Now, I'm not saying that everyone has this image of SAHMs - not at all.  I know that isn't true.  What I'm saying is that she had - previously - run into this perception of SAHMs, and felt a need to consciously disprove it, through how she presented herself. 

This led to a great discussion within my group of mom friends.  Some had experienced the same sort of generalization.  Others were struggling with it in their own mindset.  After all, it doesn't take a certain intelligence level to become a mother, biologically.  There aren't any required test scores (academically) to get pregnant.  Some of the moms struggled with this - if it doesn't require any "smarts" to become a mom, what does that mean for ones who choose to stay home with the kids and be a SAHM (in terms of their own self-image)?  Another mom made a comment that really spoke to me.  She said (in addition to wanting to represent moms as smart and put together),
"I also try to represent being a SAHM as a happy person who loves her kids...not just tolerates them."

This comment spoke volumes to me. 

I am in NO WAY implying that any mom out there does not love her kids.  I truly believe that even the "worst" moms (you know, the ones that hurt their children in some way) do feel at least a tiny bit of love for their children.  I honestly do not believe that it is possible to carry a child in your womb, give him/her the gift of life, and not feel a single ounce of love for that child.   I don't believe that it is possible, biologically OR emotionally.  There is some love there.

I understood her statement in the context of our popular culture.  Everywhere I turn, there is another comment being made about a mom not being able to wait until the kids are grown and gone.  I see countless articles about moms having feelings of dislike or even hatred for their children, or how to "get through" another day, or the importance of not "losing your sense of self" in motherhood.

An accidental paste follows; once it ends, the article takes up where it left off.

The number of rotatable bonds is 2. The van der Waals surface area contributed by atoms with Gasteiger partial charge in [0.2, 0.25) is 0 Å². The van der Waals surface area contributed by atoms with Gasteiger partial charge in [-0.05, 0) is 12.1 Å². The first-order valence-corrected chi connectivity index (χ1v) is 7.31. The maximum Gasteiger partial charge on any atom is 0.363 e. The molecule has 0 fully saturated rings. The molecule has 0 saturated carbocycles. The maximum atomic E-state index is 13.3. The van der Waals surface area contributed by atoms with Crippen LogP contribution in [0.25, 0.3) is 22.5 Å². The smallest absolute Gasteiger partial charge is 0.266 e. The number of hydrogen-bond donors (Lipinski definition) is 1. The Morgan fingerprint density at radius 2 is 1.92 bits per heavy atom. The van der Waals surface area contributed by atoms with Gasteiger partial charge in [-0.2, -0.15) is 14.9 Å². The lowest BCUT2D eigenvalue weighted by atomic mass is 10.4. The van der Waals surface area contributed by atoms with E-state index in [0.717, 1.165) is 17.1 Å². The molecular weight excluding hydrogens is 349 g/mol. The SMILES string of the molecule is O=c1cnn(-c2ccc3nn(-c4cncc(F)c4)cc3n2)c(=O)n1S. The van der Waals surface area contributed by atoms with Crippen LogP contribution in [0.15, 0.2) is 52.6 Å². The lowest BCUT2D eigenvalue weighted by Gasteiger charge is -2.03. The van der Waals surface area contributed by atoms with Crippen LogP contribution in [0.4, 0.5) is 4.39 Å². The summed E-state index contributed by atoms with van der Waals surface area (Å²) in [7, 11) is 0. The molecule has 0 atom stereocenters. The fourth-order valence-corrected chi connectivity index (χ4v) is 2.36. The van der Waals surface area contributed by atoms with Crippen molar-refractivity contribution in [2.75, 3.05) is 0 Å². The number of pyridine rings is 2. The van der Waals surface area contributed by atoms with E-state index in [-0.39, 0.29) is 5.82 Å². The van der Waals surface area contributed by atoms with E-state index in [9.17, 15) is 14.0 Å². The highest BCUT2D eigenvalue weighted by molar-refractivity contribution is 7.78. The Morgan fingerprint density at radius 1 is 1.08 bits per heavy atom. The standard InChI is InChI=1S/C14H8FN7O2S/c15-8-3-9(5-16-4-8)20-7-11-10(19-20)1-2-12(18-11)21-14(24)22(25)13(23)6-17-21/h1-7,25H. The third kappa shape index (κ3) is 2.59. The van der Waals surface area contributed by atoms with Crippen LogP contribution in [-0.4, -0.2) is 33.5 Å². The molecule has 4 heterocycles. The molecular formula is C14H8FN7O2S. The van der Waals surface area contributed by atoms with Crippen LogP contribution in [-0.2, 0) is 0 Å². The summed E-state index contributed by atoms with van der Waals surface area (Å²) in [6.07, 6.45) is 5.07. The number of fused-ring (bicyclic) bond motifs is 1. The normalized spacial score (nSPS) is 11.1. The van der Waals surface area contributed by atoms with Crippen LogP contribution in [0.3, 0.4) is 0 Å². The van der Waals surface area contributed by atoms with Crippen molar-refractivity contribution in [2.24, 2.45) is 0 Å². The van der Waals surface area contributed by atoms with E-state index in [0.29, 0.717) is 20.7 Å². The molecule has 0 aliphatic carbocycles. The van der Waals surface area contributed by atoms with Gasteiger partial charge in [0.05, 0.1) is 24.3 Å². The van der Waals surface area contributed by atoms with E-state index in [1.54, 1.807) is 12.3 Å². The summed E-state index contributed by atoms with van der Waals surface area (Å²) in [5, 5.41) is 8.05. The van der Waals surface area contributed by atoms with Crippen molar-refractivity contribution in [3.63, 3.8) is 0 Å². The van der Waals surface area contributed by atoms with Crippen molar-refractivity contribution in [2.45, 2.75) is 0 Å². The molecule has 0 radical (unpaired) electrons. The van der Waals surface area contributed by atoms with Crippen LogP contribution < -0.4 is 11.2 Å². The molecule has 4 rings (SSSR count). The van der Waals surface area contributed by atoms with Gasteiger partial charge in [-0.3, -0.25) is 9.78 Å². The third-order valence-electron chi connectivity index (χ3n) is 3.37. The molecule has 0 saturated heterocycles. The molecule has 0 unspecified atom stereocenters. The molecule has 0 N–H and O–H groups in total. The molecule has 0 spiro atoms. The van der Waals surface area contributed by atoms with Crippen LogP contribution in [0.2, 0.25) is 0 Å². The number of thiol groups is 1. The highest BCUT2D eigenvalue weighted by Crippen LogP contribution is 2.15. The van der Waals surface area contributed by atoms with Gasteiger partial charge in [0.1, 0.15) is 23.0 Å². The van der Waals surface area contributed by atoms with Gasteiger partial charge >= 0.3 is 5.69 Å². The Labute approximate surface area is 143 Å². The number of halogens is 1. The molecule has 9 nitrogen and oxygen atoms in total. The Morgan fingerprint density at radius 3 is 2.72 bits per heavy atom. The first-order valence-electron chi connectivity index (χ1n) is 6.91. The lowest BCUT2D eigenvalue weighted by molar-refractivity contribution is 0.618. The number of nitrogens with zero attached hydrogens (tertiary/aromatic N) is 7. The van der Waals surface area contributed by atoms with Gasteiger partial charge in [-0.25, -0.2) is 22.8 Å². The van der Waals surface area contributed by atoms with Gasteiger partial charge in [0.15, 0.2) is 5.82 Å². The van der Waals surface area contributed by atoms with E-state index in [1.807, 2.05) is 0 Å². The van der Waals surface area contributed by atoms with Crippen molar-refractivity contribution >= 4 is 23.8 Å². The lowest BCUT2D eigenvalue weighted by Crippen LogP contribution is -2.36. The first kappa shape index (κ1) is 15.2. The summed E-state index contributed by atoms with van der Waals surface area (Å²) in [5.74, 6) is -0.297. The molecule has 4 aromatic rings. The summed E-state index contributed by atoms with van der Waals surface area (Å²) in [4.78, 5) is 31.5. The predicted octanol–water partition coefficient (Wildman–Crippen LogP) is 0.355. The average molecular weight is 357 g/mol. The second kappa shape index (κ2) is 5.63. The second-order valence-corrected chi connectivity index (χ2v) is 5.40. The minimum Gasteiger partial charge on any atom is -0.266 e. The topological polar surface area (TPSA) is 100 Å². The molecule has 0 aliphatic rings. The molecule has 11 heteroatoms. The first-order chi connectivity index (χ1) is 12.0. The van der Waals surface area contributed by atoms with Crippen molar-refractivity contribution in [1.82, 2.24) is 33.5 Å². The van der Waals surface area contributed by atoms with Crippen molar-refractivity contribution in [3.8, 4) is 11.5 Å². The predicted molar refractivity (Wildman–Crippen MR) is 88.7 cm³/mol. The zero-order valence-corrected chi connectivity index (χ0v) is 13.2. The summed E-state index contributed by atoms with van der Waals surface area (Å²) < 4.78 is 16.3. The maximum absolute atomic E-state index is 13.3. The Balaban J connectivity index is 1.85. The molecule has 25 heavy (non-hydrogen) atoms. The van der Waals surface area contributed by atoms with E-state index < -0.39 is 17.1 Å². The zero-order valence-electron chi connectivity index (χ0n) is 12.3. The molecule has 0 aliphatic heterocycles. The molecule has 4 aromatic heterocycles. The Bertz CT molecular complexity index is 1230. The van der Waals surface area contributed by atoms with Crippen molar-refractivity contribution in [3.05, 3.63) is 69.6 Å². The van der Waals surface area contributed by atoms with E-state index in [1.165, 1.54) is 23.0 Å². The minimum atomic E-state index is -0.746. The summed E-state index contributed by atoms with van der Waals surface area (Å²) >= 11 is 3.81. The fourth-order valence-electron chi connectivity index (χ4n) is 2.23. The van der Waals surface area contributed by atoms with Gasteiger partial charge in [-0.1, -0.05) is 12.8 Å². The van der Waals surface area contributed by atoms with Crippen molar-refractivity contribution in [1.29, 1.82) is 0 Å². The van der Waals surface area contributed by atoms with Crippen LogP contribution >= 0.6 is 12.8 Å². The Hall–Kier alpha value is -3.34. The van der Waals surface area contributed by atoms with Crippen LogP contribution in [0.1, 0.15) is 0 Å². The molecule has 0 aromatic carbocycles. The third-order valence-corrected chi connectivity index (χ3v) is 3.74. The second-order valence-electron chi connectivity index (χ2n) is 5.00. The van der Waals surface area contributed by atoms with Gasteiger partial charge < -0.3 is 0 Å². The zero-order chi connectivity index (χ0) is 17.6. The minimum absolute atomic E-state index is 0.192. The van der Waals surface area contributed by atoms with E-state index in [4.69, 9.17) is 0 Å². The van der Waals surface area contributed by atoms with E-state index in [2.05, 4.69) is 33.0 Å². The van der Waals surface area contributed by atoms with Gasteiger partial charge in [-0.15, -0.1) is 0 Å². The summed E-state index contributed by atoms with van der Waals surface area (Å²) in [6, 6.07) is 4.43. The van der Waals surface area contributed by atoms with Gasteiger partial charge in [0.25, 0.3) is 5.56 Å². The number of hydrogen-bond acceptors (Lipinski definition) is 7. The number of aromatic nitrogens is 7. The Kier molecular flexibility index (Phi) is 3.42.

I recognize that there is some truth in all of those statements.  It's okay to dream about the days when you and your husband can vacation without worrying about naps and mouthy teenagers.   It's okay to not always like your kid's actions.  It's okay - and good - to recognize that you are an individual being with needs and not disappear into the service of others.  But have we, as a nation, possibly gone too far with those mantras?  Have we, through our articles, comments, and "experts," decided that there is no longer value to the vocation of motherhood, but yet, it is just something we need to do "on the side" as an obligation? 

I'm not sure of the answers to these questions, to be totally honest.  I'm rambling a bit.  I can speak to my own experience, however, so that's what I will do.

I did - and do - identify with a lot of what my mommy friends were talking about.  I have a college degree, but you know what?  I didn't get that college degree for me.  From as far back as I can remember, my one true desire in life was to be a mom.  A stay-at-home mom.  With lots of kids.   I went to college because I had "potential," whatever that is (I'm assuming it had something to do with my 4.0 GPA and graduating in the top 10 in my class).   I felt - thanks to well-intentioned advice and pressure, I'm sure - that becoming "just a mom" would be becoming a failure.  I needed to "make something of myself" because my worth was dependent on what I did, career-wise. 

So I went to college.  I enjoyed it - and I DID meet my husband there, so good definitely came of it - but I have no use for the degree that I obtained.  I don't need that degree to do what I'm doing now, which was the one thing that I always wanted to be:  a mom.   I struggled with this for a very long time - until about two years ago.  I still felt like a failure because I was "just" a mom.  I wasn't using the book knowledge that I'd obtained so many years ago.  Nevermind that I was doing probably the most important thing that I could ever - and will ever do - forming little souls.   Because I was not proving my intelligence to the world, I was a failure.